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Sweet as Honey

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The Areinfirnish!

On Lag B’omer, thousands of parents will travel to Meron to give their three-year-old boys the first haircut of their lives. At this momentous time, it is the minhag of many in Klal Yisrael to officially introduce the upsheren boy to the world of Torah learning and mitzvos. Some call this event the “areinfirnish.” Another name is “hachnasas l’cheder”. But no matter what you call it, this occasion leaves the curly-haired toddler with a lifetime impression of the incredible sweetness of the Torah Hakedoshah. Meet four fantastic rebbeim who host upsheren boys on this special day for a peek behind the scenes!

Areinfirnish: What’s The Purpose?

Rav Brecher, Talmudical Academy, Baltimore, MD: Rav Hauer, rav of Shaarei Zion in Baltimore, summed it beautifully like this: One of the most important purposes of the areinfirnish is to give the child a good feeling about cheder. Therefore, even if children never got the opportunity to go when they were three, it is still beneficial to take them when they are older so that they can have a positive association with learning.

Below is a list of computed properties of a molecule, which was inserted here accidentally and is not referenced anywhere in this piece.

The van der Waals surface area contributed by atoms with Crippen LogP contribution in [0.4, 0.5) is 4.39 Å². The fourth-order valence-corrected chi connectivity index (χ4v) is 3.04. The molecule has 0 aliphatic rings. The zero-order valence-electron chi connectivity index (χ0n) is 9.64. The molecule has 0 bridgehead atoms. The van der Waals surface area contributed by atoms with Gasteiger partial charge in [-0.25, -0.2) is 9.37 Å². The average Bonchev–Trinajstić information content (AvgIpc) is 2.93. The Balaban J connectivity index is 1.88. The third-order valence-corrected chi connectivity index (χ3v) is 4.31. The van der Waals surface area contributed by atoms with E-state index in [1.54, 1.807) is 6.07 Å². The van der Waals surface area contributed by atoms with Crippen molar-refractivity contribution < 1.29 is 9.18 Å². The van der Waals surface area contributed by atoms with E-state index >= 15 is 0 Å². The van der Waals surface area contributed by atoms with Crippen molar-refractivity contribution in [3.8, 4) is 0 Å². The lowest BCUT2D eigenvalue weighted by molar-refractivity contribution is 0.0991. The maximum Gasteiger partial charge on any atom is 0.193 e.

Rav Feldman, The Torah School, Baltimore, MD: We have the areinfirnish specifically at three years old because it is then that the child’s mind is beginning to open up and we want to begin his lifelong goal of learning Torah with a strong taste of the Torah’s sweetness.

What Happens?

Rav Wilansky: The upsheren boy is taken to cheder wrapped in a tallis so that he does not see anything improper. When he comes into the classroom he usually sits on the rebbi’s lap with his father standing behind him and throughout the entire event, either his father or his Zaide shower him with candies. The child is told that the malach Michoel is throwing candies on him! A special cake made with milk and honey is brought and it is also customary to have an egg. There are certain pesukim written onto the cake and the egg (some people even use special food coloring markers to etch the words on the egg) and the child is supposed to eat up all of the words. Sometimes the cake is so big that he can’t do it in one shot, so he takes it home and eats it over a period of time. Also, the class is more than happy to help him polish off the rest of the cake! The most important thing is for the child to realize that Torah is sweet like honey. It is an extremely auspicious time for the entire family, not the just the upsheren boy. Some parents have the minhag to take their child to the mikvah that morning and many give tzedakah on that day.

(Excerpted from Mishpacha Jr., Issue 761)

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